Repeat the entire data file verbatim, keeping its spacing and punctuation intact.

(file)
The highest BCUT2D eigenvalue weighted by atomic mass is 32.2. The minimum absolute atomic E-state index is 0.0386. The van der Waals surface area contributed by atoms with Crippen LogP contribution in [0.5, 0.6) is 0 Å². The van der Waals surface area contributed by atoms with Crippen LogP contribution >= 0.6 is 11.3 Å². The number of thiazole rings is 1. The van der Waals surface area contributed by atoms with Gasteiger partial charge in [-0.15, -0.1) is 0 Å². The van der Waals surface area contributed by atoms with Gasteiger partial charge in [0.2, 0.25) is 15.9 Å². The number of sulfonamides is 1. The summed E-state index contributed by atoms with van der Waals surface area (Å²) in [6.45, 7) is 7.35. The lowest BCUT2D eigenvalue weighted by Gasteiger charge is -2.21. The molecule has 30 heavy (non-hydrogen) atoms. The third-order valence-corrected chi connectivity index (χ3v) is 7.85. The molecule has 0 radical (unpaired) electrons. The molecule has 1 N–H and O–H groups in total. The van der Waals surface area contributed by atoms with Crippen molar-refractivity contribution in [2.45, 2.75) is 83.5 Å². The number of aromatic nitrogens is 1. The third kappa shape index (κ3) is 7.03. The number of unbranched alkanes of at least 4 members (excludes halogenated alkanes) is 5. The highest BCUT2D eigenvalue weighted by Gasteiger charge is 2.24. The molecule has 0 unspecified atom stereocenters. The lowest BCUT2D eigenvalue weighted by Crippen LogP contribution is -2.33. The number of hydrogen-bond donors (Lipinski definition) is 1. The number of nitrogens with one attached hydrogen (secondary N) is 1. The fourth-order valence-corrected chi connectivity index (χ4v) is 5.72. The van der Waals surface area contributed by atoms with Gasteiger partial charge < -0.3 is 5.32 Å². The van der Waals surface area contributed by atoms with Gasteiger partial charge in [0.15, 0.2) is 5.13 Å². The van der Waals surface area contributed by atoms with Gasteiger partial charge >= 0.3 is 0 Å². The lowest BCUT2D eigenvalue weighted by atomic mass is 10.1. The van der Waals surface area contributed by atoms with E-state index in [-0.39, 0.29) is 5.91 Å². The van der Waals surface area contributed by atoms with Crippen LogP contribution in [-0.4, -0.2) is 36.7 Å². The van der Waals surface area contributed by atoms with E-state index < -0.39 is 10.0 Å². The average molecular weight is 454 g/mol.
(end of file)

The highest BCUT2D eigenvalue weighted by atomic mass is 32.2. The minimum absolute atomic E-state index is 0.0386. The van der Waals surface area contributed by atoms with Crippen LogP contribution in [0.5, 0.6) is 0 Å². The van der Waals surface area contributed by atoms with Crippen LogP contribution >= 0.6 is 11.3 Å². The number of thiazole rings is 1. The van der Waals surface area contributed by atoms with Gasteiger partial charge in [-0.15, -0.1) is 0 Å². The van der Waals surface area contributed by atoms with Gasteiger partial charge in [0.2, 0.25) is 15.9 Å². The number of sulfonamides is 1. The summed E-state index contributed by atoms with van der Waals surface area (Å²) in [6.45, 7) is 7.35. The lowest BCUT2D eigenvalue weighted by Gasteiger charge is -2.21. The molecule has 30 heavy (non-hydrogen) atoms. The third-order valence-corrected chi connectivity index (χ3v) is 7.85. The molecule has 0 radical (unpaired) electrons. The molecule has 1 N–H and O–H groups in total. The van der Waals surface area contributed by atoms with Crippen molar-refractivity contribution in [2.45, 2.75) is 83.5 Å². The number of aromatic nitrogens is 1. The third kappa shape index (κ3) is 7.03. The number of unbranched alkanes of at least 4 members (excludes halogenated alkanes) is 5. The highest BCUT2D eigenvalue weighted by Gasteiger charge is 2.24. The molecule has 0 unspecified atom stereocenters. The lowest BCUT2D eigenvalue weighted by Crippen LogP contribution is -2.33. The number of hydrogen-bond donors (Lipinski definition) is 1. The number of nitrogens with one attached hydrogen (secondary N) is 1. The fourth-order valence-corrected chi connectivity index (χ4v) is 5.72. The van der Waals surface area contributed by atoms with Gasteiger partial charge < -0.3 is 5.32 Å². The van der Waals surface area contributed by atoms with Gasteiger partial charge in [0.15, 0.2) is 5.13 Å². The van der Waals surface area contributed by atoms with Gasteiger partial charge >= 0.3 is 0 Å². The lowest BCUT2D eigenvalue weighted by atomic mass is 10.1. The van der Waals surface area contributed by atoms with E-state index in [-0.39, 0.29) is 5.91 Å². The van der Waals surface area contributed by atoms with Crippen LogP contribution in [-0.4, -0.2) is 36.7 Å². The van der Waals surface area contributed by atoms with E-state index < -0.39 is 10.0 Å². The average molecular weight is 454 g/mol.